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Changes to handling of major planning applications could 'iron out conflicts'

Reform of planning system in a bid to build 'great communities'

Government is ‘actively listening’ to people on the Isle of Man in a bid to make the planning process easier.

That’s from the Department of Environment, Food and Agriculture in the week which saw an £8 million plan for development of North Quay shelved after planning was refused.

Reform of the Isle of Man’s planning system was announced as one of the key priorities of this administration and was heavily featured in the Island Plan.

In order to build ‘great communities’ government set out ‘an ambitious programme of reform’ which had four overarching objectives.

Michelle Haywood is the MHK with political responsibility for the Department of Environment, Food and Agriculture:

Brownfield development is a term used to describe land that has previously been used but which has become vacant, derelict, and unused – it’s the opposite of undeveloped or ‘greenfield’ land.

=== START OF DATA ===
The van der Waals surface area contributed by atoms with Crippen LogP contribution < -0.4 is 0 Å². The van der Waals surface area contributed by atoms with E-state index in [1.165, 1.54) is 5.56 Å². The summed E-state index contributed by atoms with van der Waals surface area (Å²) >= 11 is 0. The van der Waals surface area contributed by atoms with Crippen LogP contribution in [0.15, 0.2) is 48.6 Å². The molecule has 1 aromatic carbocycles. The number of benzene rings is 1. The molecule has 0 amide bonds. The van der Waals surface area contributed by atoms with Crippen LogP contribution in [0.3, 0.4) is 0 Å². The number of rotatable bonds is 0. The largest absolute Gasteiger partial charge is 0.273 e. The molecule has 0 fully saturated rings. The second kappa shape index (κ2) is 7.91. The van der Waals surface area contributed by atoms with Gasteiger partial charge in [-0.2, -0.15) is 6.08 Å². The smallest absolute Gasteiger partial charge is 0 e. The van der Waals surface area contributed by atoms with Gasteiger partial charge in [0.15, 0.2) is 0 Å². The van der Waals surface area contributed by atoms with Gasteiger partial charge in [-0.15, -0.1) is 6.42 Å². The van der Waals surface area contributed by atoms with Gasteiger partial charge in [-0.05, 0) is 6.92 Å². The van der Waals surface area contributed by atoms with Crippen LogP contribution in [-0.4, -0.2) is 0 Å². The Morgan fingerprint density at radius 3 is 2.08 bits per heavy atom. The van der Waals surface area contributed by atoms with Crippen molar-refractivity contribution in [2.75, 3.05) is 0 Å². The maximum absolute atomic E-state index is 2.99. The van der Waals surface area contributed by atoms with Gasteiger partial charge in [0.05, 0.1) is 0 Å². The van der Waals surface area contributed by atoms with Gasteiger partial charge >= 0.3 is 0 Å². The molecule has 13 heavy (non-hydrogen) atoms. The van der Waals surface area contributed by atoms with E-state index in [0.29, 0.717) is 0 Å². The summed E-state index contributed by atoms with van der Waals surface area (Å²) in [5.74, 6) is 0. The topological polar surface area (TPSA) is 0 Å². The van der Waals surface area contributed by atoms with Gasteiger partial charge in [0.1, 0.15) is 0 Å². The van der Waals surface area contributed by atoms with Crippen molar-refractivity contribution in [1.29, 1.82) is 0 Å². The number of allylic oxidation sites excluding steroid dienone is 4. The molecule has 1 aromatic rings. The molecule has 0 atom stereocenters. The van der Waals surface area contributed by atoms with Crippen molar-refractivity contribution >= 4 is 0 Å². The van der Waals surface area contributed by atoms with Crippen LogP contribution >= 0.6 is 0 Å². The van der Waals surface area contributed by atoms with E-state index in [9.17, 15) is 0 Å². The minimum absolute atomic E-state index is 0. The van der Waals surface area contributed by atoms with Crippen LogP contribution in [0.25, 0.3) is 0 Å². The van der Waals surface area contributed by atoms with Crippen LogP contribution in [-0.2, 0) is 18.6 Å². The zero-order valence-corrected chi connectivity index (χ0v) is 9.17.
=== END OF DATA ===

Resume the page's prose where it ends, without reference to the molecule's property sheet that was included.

Injecting a new lease of life into Brownfield sites is something that this administration has put real focus on – it’s a key focus of work for the Manx Development Corporation.

Last week, at the government conference, the Northern Powerhouse Partnership was tasked with sharing its knowledge on the subject.

The partnership works to connect cities in the north of England to create economic growth and drive productivity.

Henri Murison is the chief executive and says the Island’s ‘Built Environment Reform Programme’ has potential:

One Brownfield site which looked set to be given a new lease of life was North Quay in Douglas.

However this week a planning committee rejected plans by Kelproperties to transform the area, which includes the Newson’s warehouse, into apartments and restaurant space.

The very same day Kelproperties instructed estate agents to put the site up for sale – meaning an apparent end to the £8 million redevelopment project.  

Michael Josem is a spokesperson for the company:

New introductions to the Manx planning system include a trial of a different way of overseeing major applications, a new customer charter and a performance dashboard.

Dr Haywood says she hopes they will help those looking to develop:

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